Consider series of the form $S=\sum_{n\ge1}f(n)P(n)$, where $f$ is some smooth function, and $P$ is a periodic or quasi-periodic function (e.g., $P$ can be a trigonometric function, so $S$ a Fourier series). I would like to compute $S$ numerically to a reasonably large number of decimals (say 50). If $P$ is periodic and smooth, I usually know how to do this. But otherwise, I run into problems. Consider the following two specific examples:

1) $$S_k(a)=\sum_{n\ge1}\dfrac{J_0(na)}{n^k}\;,$$ with $J_0$ a $J$-Bessel function. If $a$ is a rational multiple of $\pi$ the sum is very regular and I can compute it. Assume otherwise. When $k\ge1$, using the integral representation of $J_0$ I can compute the sum $S_k(a)$. But when $k=0$ I have no idea, although I believe that the series converges: so question 1:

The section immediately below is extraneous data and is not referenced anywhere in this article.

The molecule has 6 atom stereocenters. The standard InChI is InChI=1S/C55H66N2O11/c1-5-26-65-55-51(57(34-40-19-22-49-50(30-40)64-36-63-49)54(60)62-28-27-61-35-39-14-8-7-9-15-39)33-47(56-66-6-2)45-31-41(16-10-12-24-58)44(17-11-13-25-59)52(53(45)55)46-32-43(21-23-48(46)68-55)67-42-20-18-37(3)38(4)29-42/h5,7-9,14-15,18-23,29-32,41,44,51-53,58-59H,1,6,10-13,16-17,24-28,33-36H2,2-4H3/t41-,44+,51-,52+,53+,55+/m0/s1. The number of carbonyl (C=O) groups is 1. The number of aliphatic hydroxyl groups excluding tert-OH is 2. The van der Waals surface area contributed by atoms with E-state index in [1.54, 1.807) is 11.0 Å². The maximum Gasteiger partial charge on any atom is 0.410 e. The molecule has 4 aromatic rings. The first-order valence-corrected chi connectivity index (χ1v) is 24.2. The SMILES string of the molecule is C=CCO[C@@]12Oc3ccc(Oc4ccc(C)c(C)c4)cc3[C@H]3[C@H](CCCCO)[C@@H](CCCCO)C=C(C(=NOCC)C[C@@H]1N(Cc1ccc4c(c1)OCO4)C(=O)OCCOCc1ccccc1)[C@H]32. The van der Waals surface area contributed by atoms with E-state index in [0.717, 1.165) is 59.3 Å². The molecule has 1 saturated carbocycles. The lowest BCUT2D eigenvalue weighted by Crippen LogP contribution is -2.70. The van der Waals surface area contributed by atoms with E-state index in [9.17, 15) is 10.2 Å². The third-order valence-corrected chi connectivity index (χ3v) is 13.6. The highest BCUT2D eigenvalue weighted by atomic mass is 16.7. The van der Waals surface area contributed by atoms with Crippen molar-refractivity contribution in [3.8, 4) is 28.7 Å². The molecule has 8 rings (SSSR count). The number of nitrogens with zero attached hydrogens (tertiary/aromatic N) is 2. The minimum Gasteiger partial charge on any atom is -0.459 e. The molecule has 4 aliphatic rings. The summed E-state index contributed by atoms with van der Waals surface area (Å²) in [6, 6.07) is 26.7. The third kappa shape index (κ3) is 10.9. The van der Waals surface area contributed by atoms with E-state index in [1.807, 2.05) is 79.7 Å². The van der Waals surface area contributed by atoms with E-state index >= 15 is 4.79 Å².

Does the series $\sum_{n\ge0}J_0(n)$ converge, and if yes, how to compute 50 decimals of its sum ?

2) $$T_k(a)=\sum_{n\ge1}\dfrac{\{na\}-1/2}{n^k}\;.$$ This series was considered by Hecke. How to compute it numerically when $a$ is irrational ? Since Hecke gives some formulas when $a$ is quadratic, specific question 2:

is it possible to compute numerically to 50 decimals $\sum_{n\ge1}\{na\}/n^2$ for $a=\pi$, and if not, for $a=\sqrt{2}$ for instance ?